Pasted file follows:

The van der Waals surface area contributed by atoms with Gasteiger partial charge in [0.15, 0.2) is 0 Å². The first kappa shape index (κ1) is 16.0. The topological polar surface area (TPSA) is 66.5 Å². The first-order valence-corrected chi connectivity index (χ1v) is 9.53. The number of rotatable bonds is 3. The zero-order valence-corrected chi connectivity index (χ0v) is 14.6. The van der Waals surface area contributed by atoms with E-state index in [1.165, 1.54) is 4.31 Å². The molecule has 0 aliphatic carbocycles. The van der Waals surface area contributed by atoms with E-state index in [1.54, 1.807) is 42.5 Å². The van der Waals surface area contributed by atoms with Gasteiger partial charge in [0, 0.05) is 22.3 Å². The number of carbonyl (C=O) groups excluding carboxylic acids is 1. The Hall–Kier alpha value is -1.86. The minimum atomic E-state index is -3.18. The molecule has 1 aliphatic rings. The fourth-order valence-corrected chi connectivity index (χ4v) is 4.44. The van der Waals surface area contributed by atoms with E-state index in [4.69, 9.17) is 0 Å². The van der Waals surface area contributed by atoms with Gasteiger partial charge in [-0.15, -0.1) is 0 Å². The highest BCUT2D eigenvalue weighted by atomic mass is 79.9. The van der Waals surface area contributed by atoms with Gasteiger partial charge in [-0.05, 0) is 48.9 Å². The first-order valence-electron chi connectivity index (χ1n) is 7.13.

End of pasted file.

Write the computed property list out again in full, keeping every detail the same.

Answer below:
The van der Waals surface area contributed by atoms with Gasteiger partial charge in [0.15, 0.2) is 0 Å². The first kappa shape index (κ1) is 16.0. The topological polar surface area (TPSA) is 66.5 Å². The first-order valence-corrected chi connectivity index (χ1v) is 9.53. The number of rotatable bonds is 3. The zero-order valence-corrected chi connectivity index (χ0v) is 14.6. The van der Waals surface area contributed by atoms with E-state index in [1.165, 1.54) is 4.31 Å². The molecule has 0 aliphatic carbocycles. The van der Waals surface area contributed by atoms with E-state index in [1.54, 1.807) is 42.5 Å². The van der Waals surface area contributed by atoms with Gasteiger partial charge in [0, 0.05) is 22.3 Å². The number of carbonyl (C=O) groups excluding carboxylic acids is 1. The Hall–Kier alpha value is -1.86. The minimum atomic E-state index is -3.18. The molecule has 1 aliphatic rings. The fourth-order valence-corrected chi connectivity index (χ4v) is 4.44. The van der Waals surface area contributed by atoms with E-state index in [4.69, 9.17) is 0 Å². The van der Waals surface area contributed by atoms with Gasteiger partial charge in [-0.15, -0.1) is 0 Å². The highest BCUT2D eigenvalue weighted by atomic mass is 79.9. The van der Waals surface area contributed by atoms with Gasteiger partial charge in [-0.05, 0) is 48.9 Å². The first-order valence-electron chi connectivity index (χ1n) is 7.13.